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Tuesday, December 17, 2013

Doc and the Day of the Dead -- November 2, 2013

The week began with news that a prisoner died in the infirmary. "Doc" was a well known and liked convict in Illinois' maximum security prisons. Although he had served the majority of the last four decades in the federal system, classified an extreme escape risk until a few years ago, he was moved often between prisons and cells of those prisons. Doc was sentenced to an unlivable term of years for a string of bank robberies in the late 60's-early 70's. He was known by law enforcement as the Gentleman's Robber because he was so polite when stealing. In prison, he continued to be a friendly man and was called Doc after he saved an inmate's life. Doc's slow death was a solemn reminder of the grim future most of us at Stateville have to look forward to. On the week of Halloween, men tried to put his ghost and that of others behind us, however, it was mostly in vain.

The day Doc died, I went out to the chow hall for dinner. I sat with my neighbors and cellmate who all seemed to be glum. Bored with the bland food, small talk, and my existence in general, I had to do something to amuse myself. Prisoners during meals can turn in their ID cards to get a drinking cup. These rubber cups are red and reminded me of the miniature buckets that kids tossed ping pong balls in to win prizes at "The Bozo Show". Crumpling packets of pepper, I took shots into my neighbor's drinking cup, however, he kept on blocking them. Finally, I said, "What is your problem Cookie the Clown?! You keep stopping me from winning a prize!" The prisoner who is known as Leprechaun is bald on the top of his head but has orange hair on the sides and back. His hair looks very similar to the clown and my comment received some laughs. My joke also caused him to put his cup at the farthest distance from me after drinking the water in it. With some theatrics, I leaned back and lofted a packet of pepper directly into it. It was an incredible shot and I demanded Cookie the Clown to give me a bicycle. That was definitely bucket number 6 and deserved the grand prize.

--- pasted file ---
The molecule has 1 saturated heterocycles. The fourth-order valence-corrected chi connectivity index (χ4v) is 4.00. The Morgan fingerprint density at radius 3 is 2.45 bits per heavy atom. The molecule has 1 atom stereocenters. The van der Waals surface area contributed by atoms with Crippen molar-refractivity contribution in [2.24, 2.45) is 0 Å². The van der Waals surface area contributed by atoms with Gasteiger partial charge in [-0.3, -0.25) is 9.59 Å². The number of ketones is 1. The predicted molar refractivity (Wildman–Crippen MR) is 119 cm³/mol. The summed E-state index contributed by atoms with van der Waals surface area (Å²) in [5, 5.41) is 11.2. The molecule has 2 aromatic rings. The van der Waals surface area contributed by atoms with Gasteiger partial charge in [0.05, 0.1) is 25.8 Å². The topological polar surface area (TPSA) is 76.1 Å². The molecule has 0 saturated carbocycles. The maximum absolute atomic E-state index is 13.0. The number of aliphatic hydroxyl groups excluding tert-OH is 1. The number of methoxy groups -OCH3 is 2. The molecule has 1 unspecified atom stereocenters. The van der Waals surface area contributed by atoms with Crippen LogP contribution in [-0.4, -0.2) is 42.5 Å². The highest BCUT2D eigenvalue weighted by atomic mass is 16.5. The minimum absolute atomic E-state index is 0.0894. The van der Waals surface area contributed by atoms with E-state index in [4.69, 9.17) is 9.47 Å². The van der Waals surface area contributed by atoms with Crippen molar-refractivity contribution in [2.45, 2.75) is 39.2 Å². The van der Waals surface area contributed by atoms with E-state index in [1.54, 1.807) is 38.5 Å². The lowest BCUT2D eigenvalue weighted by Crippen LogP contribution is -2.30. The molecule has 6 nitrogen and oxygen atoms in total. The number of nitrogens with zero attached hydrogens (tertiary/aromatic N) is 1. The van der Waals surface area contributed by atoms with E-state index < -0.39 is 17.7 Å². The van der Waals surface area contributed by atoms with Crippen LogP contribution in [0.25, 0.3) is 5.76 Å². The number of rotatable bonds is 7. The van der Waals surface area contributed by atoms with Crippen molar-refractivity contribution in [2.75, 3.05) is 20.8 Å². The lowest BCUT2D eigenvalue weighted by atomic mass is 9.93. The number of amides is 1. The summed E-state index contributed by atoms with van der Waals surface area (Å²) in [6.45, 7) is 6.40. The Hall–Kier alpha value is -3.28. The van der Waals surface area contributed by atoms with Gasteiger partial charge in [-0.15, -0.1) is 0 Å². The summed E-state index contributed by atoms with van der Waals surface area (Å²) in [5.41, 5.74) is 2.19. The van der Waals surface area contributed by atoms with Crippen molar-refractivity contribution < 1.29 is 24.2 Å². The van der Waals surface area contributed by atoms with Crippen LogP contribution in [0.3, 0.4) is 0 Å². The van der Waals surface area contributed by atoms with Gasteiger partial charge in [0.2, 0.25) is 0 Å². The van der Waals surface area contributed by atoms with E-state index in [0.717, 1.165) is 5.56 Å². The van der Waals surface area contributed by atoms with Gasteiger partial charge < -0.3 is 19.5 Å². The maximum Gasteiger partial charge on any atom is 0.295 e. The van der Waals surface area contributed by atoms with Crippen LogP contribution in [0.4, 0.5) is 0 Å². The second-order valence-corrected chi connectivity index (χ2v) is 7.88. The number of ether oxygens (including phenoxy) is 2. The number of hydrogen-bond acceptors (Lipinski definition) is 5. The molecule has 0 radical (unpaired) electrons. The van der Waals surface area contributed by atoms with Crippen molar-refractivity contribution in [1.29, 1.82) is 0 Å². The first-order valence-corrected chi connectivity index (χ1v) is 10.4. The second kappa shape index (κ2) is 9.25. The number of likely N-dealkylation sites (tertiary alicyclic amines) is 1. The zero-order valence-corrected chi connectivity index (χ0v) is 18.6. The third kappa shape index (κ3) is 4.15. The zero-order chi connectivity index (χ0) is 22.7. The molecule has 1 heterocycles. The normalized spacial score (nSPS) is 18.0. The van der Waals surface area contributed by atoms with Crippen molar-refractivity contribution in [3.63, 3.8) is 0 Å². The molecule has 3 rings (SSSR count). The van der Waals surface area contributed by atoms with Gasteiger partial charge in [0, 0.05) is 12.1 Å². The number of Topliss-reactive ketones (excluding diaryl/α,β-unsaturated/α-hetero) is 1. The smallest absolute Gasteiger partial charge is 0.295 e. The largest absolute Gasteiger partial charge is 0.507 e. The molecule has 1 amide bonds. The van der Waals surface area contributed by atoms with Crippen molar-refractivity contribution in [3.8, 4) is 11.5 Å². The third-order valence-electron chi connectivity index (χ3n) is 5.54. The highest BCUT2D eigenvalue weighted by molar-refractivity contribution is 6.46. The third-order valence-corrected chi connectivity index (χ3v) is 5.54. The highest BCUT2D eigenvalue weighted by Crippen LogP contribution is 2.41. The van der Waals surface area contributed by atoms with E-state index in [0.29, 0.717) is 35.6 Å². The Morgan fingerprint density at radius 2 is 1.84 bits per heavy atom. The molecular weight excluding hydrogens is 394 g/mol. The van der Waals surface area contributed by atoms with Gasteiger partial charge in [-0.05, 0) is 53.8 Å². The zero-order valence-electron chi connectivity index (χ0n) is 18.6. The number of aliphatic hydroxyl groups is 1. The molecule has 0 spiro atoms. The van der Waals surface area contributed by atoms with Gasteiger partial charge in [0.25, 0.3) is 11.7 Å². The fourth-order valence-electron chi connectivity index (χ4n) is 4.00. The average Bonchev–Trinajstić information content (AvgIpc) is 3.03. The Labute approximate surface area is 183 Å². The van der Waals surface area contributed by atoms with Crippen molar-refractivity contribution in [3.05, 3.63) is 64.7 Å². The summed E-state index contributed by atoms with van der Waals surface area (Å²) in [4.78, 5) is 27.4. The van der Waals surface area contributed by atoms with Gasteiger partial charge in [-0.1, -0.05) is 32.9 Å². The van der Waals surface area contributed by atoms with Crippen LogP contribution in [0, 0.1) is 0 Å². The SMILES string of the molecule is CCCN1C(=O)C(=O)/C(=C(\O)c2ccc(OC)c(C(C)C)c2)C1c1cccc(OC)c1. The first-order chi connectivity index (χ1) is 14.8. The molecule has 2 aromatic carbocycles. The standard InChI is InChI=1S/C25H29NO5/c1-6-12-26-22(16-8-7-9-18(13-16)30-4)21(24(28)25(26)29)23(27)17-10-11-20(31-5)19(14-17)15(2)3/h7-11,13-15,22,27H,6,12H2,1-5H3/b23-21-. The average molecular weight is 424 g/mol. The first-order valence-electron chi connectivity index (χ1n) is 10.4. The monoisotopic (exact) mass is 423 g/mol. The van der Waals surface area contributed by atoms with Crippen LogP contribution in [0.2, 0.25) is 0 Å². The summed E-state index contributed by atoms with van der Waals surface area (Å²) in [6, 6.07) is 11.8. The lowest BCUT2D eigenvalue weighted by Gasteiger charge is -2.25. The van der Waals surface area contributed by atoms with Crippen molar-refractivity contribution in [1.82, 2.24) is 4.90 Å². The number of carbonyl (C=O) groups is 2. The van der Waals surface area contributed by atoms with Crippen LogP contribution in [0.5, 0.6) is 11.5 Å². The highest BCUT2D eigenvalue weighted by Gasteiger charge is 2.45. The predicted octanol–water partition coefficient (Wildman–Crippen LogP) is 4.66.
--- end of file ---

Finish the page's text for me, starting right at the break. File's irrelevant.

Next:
Still feeling lucky back in the confines of my cell, I proclaimed to my cellmate that St. Louis was going to pull off a double upset, winning both their baseball and football games which were being played about a mile away from each other. This was more wishful thinking than reason. The Cardinals and Rams were underdogs. The latter were predicted to lose by two touch downs to the Seattle Seahawks which are considered a Superbowl favorite. My cellmate was watching other TV programming but at commercials he would change over to watch the two games. At one point, he dropped down off his bunk to razz me about the Cardinals being down by one run. I told him it was only the 4th inning and anything could still happen. Coincidentally, moments later, Holiday hit a home run to tie up the game. As the ball soared up and over the wall, I shouted, "It's going, going, and its gone! How do you like that?" I said, and waved my white towel in his face like the fans at Busch stadium were doing. He was not happy, although ultimately St. Louis would lose both games. The Cardinals were unable to score another run and the Rams failed to get in the end zone from the 6 yard line, losing 9 to 14.

Tuesday morning, I went to the dilapidated gymnasium to use the few remaining machine weights which work and run laps around the perimeter. Obnoxious prisoners ran to fill the tables along the wall and others took all the pins for the universal machines despite not using them. Apparently, they just wanted them to have in their possession or to work out later at their leisure. I was not waiting and went to tell one of these men to let me use their pin while they socialized. A biker I know, however, had procured one of the steel pegs and I worked out with him, although I was not much a fan of his company.

"Bone" is loud and can talk incessantly. Fortunately, a man named Horse was there for him to engage. For about a half hour I listened to the bikers talk about drugs and crackpot superstitions. Bone is a firm believer in numerology and has the most ridiculous theories of foretelling the future or summoning supernatural powers. He claims geomancy has been used by many ancient civilizations and I have no doubt this is true but this does not mean they were not totally wrong. Despite my occasional sarcastic comments and ridicule, Horse seemed to be buying into some of what he said. Possibly, with the approach of Halloween, more people are open to the most far fetched ideas.

Before I ran some laps, I asked the numerologist what Doc had died from. Doc had been suffering from many different health problems for years. Mainly, his problem was kidney failure. It became so bad that last year he was confined to the infirmary. He required dialysis daily and occasionally was sent to an outside hospital for blood transfusions. Bone told me he also had heart problems as well as cancer, but did not know exactly what caused his death. In his 70's, it could have been anything. He was in a lot of pain, his mind was slipping, and all he had to look forward to was more years in oppressive maximum security prisons. Bone expressed he was probably better off dead, although he may have liked to live to his birthday in November so he could have another "party".